The final stage of this rebirth cycle, the realm of the gods, stands for the knowledge and understanding that one must accumulate from each cycle in order to achieve Nirvana. This stage is represented by the color white, which in Buddhism means that all the colors from the previous reincarnation stages gathered together.
Hinduism has a similar concept, as white symbolizes purity, peace, and knowledge. This is why religious leaders use white ashes to cover themselves, signifying their spiritual rebirth.
Purple in general known as the color of royalty, luxury, imagination, magic, and mystery. But darker shades of purple are used to represent death, loss, and mourning in certain cultures.
Made from the combination of blue, which is a cool color, and red, which is a warm color, purple is already a contradicting shade in itself. This contradiction is also seen in its symbolism since on one hand it stands for wealth and abundance, while on the other hand, it represents loss and deprivation.
In Italy, this shade is strongly associated with funerals and should not be used during festive activities like birthdays or weddings. It was also considered rude and reflect poor social etiquette to use purple wrapping paper or boxes for gifts.
Purple is also the color of mourning in Brazil and Thailand, and it is customary to wear these colors for burial services. In Japan, the shade is considered evil, which explains why it is often used to depict villains in cartoons, movies, and video games.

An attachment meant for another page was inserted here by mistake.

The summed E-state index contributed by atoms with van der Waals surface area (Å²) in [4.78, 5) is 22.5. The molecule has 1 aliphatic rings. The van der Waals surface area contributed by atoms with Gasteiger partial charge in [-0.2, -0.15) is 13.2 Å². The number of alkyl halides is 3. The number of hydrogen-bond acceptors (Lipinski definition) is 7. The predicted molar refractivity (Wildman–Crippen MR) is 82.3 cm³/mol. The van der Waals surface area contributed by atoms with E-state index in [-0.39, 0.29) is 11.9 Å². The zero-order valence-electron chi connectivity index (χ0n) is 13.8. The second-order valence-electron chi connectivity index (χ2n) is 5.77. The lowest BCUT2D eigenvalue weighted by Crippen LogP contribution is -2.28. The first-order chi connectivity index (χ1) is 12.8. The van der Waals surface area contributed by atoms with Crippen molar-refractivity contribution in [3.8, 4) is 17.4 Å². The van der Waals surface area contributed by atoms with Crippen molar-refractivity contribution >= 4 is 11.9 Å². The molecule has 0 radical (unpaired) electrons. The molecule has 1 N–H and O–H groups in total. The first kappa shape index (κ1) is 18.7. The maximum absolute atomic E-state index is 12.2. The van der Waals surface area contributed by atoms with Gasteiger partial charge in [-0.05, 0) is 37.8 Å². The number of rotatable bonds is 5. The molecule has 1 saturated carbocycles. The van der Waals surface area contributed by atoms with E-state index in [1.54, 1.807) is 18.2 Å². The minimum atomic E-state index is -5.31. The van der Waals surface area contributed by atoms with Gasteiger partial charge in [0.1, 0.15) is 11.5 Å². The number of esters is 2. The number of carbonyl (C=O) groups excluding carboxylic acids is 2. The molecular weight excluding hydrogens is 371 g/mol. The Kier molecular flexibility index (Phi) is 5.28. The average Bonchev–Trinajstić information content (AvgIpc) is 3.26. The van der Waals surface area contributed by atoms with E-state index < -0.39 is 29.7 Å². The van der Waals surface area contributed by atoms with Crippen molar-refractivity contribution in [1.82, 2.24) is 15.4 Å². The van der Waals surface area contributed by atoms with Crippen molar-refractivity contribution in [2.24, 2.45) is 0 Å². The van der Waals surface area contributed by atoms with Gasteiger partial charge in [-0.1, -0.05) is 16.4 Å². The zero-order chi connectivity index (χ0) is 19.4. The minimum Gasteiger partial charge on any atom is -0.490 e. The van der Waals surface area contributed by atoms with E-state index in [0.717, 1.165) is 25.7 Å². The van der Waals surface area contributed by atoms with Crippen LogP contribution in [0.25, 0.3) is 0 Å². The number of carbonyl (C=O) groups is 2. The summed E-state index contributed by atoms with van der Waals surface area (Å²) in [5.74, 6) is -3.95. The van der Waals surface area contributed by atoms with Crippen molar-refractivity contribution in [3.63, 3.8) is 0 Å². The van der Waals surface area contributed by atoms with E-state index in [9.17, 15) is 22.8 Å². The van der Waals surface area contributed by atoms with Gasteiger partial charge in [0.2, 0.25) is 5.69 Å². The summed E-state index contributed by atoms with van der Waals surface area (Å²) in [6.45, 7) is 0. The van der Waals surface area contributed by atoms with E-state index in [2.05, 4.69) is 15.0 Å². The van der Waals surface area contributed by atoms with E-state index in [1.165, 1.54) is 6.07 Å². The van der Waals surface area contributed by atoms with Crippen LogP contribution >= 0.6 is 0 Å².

As a color that is commonly associated with life, fertility, growth, and abundance, it can be somewhat surprising to note that green is also sometimes used to denote death and decay.
The concept of death that green represents is one that is connected to the process of renewal and regeneration, like the leaves that reappear in spring after drying up and dying during autumn.
In ancient Egypt, green was the color of Osiris, the god of life and death. Osiris was the king of the underworld and served as the bridge that connected the living world and the dead. This mirrors the dual symbolism of the green color as a representation of both life and death as well.
Green also meant death quite literally during the Victorian era, as the green pigment being used at that time contained toxic amounts of arsenic.
The pigment, which became known as emerald green, was a popular choice for wallpaper, clothes, carpets, and other paint requirements. It caused death not only on the users but also on the factory workers who were responsible for creating it.
This association with poison has been carried over to modern times. Until now, green is often used to warn people of toxic substances such as venom, as well as poisonous gas and substances.
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Death is a complicated concept that cannot be simply explained as a loss of life. For some cultures and religious beliefs, death is not even the end but is instead the start of a new cycle of life and rebirth.
Aside from religion, there is also the philosophical discussion that questions the purpose and meaning in life if in the end, everyone has to die anyway.
This unending discussion about death is represented by different colors such as black, white, purple, and green. The colors themselves are complex, such as black and white being opposites in the spectrum, yet they both signify death. Purple is made out of a mix of cool and warm colors and represents both abundance and loss. And green even represents both life and death at the same time.
I’m Chris and I run this website – a resource about symbolism, metaphors, idioms, and a whole lot more! Thanks for dropping by.